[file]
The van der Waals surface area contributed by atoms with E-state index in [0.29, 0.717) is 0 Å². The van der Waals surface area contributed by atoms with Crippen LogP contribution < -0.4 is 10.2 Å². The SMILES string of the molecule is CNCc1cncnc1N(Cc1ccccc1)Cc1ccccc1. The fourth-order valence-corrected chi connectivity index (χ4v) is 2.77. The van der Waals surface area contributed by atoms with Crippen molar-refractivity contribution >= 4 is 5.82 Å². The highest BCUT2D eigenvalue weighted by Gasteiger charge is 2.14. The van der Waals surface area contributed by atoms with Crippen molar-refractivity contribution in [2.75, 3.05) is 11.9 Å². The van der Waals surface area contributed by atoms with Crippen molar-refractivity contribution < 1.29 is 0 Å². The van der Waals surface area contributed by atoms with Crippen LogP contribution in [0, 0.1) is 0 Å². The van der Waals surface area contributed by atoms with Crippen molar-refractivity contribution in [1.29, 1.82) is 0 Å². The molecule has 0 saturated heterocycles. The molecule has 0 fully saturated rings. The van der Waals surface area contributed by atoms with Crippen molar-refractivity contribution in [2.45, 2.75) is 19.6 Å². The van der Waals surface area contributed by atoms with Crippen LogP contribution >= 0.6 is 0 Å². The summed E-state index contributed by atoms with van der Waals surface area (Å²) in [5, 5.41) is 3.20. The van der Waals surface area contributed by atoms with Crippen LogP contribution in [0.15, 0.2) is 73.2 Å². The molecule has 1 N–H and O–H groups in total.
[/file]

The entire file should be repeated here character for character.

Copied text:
The van der Waals surface area contributed by atoms with E-state index in [0.29, 0.717) is 0 Å². The van der Waals surface area contributed by atoms with Crippen LogP contribution < -0.4 is 10.2 Å². The SMILES string of the molecule is CNCc1cncnc1N(Cc1ccccc1)Cc1ccccc1. The fourth-order valence-corrected chi connectivity index (χ4v) is 2.77. The van der Waals surface area contributed by atoms with Crippen molar-refractivity contribution >= 4 is 5.82 Å². The highest BCUT2D eigenvalue weighted by Gasteiger charge is 2.14. The van der Waals surface area contributed by atoms with Crippen molar-refractivity contribution in [2.75, 3.05) is 11.9 Å². The van der Waals surface area contributed by atoms with Crippen molar-refractivity contribution < 1.29 is 0 Å². The van der Waals surface area contributed by atoms with Crippen LogP contribution in [0, 0.1) is 0 Å². The van der Waals surface area contributed by atoms with Crippen molar-refractivity contribution in [1.29, 1.82) is 0 Å². The molecule has 0 saturated heterocycles. The molecule has 0 fully saturated rings. The van der Waals surface area contributed by atoms with Crippen molar-refractivity contribution in [2.45, 2.75) is 19.6 Å². The van der Waals surface area contributed by atoms with Crippen LogP contribution >= 0.6 is 0 Å². The summed E-state index contributed by atoms with van der Waals surface area (Å²) in [5, 5.41) is 3.20. The van der Waals surface area contributed by atoms with Crippen LogP contribution in [0.15, 0.2) is 73.2 Å². The molecule has 1 N–H and O–H groups in total.